I have just read a recent paper in a well-respected journal. The work is technically sound and the results interesting. However, the authors comment their main results as unexpected and “extraordinary” (in the abstract and in the text), while it is an instance of a very generic and well-known phenomenon, which has been experimentally confirmed (and theoretically explained) in a large range of systems in the last decade. The author do not seem aware of the literature on this phenomenon.
Now, I am somewhat conflicted between two courses of action:
- Raising the matter with them privately, making them aware of the literature they have missed so that they do not repeat the mistake, and telling them (nicely) that their claims of extraordinary behavior are not valid.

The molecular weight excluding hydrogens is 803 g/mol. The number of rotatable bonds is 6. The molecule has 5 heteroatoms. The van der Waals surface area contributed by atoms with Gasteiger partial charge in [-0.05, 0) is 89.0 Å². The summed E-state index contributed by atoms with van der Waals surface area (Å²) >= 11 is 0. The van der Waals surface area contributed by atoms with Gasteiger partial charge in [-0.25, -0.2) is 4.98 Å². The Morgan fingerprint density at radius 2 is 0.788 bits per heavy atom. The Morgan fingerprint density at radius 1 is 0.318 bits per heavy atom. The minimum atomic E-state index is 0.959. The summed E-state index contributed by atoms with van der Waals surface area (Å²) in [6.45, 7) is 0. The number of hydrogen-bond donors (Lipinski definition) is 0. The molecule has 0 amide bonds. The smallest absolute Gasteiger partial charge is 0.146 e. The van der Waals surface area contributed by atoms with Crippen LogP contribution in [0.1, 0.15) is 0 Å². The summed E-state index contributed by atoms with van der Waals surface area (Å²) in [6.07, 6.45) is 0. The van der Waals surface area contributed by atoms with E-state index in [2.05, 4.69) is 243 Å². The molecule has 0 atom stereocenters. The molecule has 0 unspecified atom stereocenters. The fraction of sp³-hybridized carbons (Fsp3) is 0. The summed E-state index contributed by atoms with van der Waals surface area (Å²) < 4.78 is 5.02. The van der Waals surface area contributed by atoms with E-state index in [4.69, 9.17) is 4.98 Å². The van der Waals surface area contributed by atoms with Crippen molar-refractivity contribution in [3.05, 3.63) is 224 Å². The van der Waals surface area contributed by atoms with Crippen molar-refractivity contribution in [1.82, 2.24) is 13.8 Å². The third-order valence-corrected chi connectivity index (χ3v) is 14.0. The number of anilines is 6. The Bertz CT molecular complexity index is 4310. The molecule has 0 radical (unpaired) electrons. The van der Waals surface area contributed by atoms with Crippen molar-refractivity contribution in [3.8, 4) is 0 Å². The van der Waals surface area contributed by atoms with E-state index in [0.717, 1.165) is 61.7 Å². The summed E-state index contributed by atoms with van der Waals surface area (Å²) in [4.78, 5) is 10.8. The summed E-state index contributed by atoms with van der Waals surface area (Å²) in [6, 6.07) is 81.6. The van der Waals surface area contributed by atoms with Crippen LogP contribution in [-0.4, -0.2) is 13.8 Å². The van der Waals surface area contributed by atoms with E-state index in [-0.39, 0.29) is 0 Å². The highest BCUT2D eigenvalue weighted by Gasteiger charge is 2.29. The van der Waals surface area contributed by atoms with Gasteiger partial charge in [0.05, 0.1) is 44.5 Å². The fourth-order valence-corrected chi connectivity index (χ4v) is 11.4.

- Doing the same thing, but through a formal “Comment” published in the same journal. This does not only bring the matter to their attention, but also to other readers of the journal. Right now, I favor this option, because I think it improves the scientific record.
The journal in question does publish comments, its policy on the matter is the following:
These are a medium for the discussion and exchange of scientific opinions […] For publication of a Comment or a Reply, they must be judged by the referees to present new insights and be of interest to our readership.
Moreover, a Comment in the journal will necessarily include a “Reply to the Comment” by the original authors, as per journal policy.
So, how do I choose between contacting the authors in private, or submitting a formal “Comment” to the journal? What factors should guide my choice?